After the blue building we got to stand and observe the North Korean side from the main building on the South Korean side. I was able to spot a few North Korean soldiers and even snap a few pics even though they tried to hide behind the poles. #gotya! #papparazzi
Other fun facts about the DMZ area:
After our tense, no incident (thank goodness!) visit at the JSA, we headed back to the visitors center where we got to visit the museum and gift shop. The museum was interesting and had a lot of pictures, timelines, and explanations of the history between North and South Korea. At the gift shop, we were able to pick up some North Korean wine! #saywhat! We haven't tried it yet but I haven't heard great things about the flavor - but hey - it's wine from frigg'n North Korea man!
After our trip to North Korea ;), we headed to Imjingak Park for lunch. Here we were able to enjoy a nice lunch of Korean hot pot with a bunch of small sides of Korean dishes (kimchi, etc). After lunch, we were able to explore the area, included Nuri Peach Park. The Nuri Peace Park was established in 1972 and houses various artifacts and monuments from the Korean War and confrontations between the North and South.
Imjingak Park (or village), is the furthest northern point in South Korea that South Koreans (and foreigners) can go freely without special permission by the government and a passport to go further. This area was also built to console people from both North and South Korea who were unable to return to their hometowns, friends, and family after the war dividing the country of Korea.
The "Bridge of Freedom" (or "Freedom Bridge"), is located in Imjingak Park as well. The Freedom Bridge is a former railroad bridge which was used to return POWs/soldiers returning from the north. Nearly 13,000 POWs were traded here at the end of the Korean War and it now is seen as a memorial for families who were separated during the war. Throughout the area, you could see bright colored ribbons with messages written on them that South Koreans had tied to the fence as messages and memorials to their family members in the North (living and dead). It was moving to see such a sight and a reminder of how wars can destroy nations and families.
Mangbaeddan is a permanent alter at the park that allows the 5,000,000 displaced people from the war whose hometowns are located within North Korea to bow down to their parents or family in North Korea as a sign of respect during cultural events such as New Years and Chuseok (Korean Mid Autumn Festival, usually entails paying respect to your elders and ancestors). It represents the earnest longing for reunification of the country and prayers for the welfare of those in North Korea.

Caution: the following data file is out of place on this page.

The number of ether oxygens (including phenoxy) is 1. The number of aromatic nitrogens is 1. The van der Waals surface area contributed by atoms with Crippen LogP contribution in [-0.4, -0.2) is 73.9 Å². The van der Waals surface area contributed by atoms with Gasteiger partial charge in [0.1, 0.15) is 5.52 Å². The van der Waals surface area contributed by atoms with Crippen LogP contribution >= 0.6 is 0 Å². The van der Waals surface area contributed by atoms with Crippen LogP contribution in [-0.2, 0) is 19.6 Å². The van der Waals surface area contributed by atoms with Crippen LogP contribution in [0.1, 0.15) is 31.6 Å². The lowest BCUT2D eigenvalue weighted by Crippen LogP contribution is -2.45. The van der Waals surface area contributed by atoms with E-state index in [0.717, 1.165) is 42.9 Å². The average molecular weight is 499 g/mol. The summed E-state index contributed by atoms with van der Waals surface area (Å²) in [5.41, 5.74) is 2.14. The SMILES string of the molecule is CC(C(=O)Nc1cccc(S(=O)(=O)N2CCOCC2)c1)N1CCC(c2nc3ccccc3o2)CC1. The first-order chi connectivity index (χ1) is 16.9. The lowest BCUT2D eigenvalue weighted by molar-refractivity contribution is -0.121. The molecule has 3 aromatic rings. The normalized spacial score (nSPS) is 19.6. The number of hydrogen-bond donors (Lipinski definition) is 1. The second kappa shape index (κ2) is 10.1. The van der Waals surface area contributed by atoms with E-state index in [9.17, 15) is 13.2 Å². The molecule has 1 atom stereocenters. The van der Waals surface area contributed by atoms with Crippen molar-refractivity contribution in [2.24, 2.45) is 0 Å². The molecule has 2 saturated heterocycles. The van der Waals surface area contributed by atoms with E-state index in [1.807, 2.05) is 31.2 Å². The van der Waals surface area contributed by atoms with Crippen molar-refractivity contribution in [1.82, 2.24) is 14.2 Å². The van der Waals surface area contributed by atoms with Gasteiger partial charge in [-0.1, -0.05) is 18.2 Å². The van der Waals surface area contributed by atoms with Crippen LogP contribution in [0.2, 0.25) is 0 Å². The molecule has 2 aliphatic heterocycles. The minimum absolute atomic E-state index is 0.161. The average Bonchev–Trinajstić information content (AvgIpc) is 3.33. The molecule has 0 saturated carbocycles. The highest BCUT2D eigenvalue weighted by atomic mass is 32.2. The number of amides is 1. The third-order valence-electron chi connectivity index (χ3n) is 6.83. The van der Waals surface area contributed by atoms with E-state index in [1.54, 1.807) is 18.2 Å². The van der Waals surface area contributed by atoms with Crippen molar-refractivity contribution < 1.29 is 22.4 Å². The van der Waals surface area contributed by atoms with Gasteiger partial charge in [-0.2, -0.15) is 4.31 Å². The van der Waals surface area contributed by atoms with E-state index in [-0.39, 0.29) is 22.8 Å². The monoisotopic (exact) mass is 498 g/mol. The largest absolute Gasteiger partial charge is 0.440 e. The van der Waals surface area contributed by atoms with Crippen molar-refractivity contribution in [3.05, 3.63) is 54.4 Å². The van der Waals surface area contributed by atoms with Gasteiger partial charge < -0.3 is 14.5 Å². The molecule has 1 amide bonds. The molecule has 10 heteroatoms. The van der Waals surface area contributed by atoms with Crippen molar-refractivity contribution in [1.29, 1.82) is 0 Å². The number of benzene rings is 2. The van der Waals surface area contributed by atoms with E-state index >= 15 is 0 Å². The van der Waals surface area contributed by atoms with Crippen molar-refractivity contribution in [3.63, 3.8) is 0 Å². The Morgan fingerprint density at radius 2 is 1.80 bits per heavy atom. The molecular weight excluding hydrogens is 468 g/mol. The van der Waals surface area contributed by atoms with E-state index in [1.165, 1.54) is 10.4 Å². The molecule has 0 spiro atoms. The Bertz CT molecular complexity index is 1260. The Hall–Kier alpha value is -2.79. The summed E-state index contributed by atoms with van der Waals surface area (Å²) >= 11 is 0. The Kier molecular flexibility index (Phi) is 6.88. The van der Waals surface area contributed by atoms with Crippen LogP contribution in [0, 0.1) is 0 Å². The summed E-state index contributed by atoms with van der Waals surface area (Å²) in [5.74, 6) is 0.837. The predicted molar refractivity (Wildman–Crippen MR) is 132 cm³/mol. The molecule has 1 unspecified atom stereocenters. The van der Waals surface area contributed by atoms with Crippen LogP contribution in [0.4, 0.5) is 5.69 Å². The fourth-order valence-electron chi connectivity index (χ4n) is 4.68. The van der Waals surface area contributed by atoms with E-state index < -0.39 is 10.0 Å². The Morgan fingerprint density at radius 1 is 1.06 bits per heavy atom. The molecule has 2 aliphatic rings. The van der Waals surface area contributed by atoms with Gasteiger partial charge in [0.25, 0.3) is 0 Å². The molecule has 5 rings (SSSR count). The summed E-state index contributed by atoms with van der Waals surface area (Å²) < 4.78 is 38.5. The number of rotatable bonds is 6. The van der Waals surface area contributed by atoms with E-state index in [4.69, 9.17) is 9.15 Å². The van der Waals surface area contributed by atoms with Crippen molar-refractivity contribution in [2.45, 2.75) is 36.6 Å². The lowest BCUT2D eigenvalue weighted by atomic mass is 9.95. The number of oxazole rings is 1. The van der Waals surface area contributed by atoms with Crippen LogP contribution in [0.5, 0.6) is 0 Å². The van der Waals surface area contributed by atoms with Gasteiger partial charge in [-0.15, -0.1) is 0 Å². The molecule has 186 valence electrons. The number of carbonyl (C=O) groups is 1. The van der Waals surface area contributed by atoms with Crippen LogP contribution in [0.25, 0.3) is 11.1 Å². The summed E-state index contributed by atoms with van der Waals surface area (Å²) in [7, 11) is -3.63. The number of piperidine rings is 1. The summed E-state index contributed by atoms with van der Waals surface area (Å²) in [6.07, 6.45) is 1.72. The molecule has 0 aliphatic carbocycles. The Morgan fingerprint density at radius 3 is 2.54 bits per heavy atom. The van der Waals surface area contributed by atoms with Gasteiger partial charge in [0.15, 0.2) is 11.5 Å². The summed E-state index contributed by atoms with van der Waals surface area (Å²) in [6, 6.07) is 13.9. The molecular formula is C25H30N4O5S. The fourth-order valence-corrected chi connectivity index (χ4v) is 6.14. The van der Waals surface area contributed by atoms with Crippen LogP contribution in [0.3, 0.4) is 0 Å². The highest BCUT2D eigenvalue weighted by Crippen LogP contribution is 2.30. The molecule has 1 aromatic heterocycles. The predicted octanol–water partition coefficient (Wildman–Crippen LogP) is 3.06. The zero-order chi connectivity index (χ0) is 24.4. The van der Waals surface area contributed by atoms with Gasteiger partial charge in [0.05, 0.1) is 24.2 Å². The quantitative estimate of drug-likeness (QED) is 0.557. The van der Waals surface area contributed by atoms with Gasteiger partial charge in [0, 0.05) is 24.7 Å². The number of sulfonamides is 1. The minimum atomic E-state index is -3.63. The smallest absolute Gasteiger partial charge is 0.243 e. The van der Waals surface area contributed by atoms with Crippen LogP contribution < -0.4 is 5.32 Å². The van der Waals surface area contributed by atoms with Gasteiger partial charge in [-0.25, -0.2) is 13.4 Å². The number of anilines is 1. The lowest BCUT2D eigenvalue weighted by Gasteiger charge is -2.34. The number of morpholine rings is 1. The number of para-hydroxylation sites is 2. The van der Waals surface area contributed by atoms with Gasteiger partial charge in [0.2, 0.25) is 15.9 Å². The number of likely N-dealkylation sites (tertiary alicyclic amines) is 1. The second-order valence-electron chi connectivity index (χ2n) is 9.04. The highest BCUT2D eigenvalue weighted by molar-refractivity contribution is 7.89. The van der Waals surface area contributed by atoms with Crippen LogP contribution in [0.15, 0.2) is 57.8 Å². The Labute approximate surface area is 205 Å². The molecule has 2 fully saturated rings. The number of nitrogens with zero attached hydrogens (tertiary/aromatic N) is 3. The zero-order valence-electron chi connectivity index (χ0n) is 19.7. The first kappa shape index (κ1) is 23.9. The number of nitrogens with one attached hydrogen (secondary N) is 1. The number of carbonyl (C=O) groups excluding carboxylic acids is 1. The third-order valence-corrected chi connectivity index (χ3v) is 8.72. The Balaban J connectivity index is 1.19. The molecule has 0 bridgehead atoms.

After our tour, we headed over to another hotel for the last night of our trip. Here we would be meeting up with Jill, who was flying from Los Angeles to hang out with us for a day before her and I headed to the Philippines. We also had scheduled dinner plans with one of my dad's old work colleagues, TJ. Jill was supposed to join us all for dinner but was worn out from her long flight #understandable So after Jill said hi, then Nate, TJ, TJ's brother Hawk, and I headed to some Korean BBQ for dinner.
I honestly love this part of our travels in Asia - it so fun to meet people who worked with my dad for years and hear stories of him traveling and hanging out with them while I was growing up. I love hearing their perspective of him (always positive, normally about his joke telling, personality, and success) and regaling them with tales of my own of him when I was a child and now adult. My dad's friends over here are always wonderful, kindhearted, and humorous people (as to be expected to be able to put up with him). TJ and Hawk were no exceptions to this.
We had a blast at dinner with them and they introduced us to the deliciousness of Korean BBQ. We got to get to know one another and learn about their families, jobs, and lives. TJ has lived in Korea most his life, while Hawk has actually spent some time with his family in the Bay Area (so he spoke great English) where his son his currently still going to school. They also introduced us to the Korean drink Makgeolli or Makkoli - a Korean rice alcohol with a sweet (not too sweet) flavor. I loved it and it reminded me of nigori (a type of Japanese sake). #thanksfortherecommendationKareena! Truth be told, when I asked them about this beverage that had been recommended to us by our friend, Kareena, the restaurant didn't have it. But, TJ and Hawk just gave the hostess some money to go buy some of this from a store nearby. Sure enough, a few minutes later, the hostess emerged triumphantly with our requested alcohol #awesome #thankyoubothforanamazingnight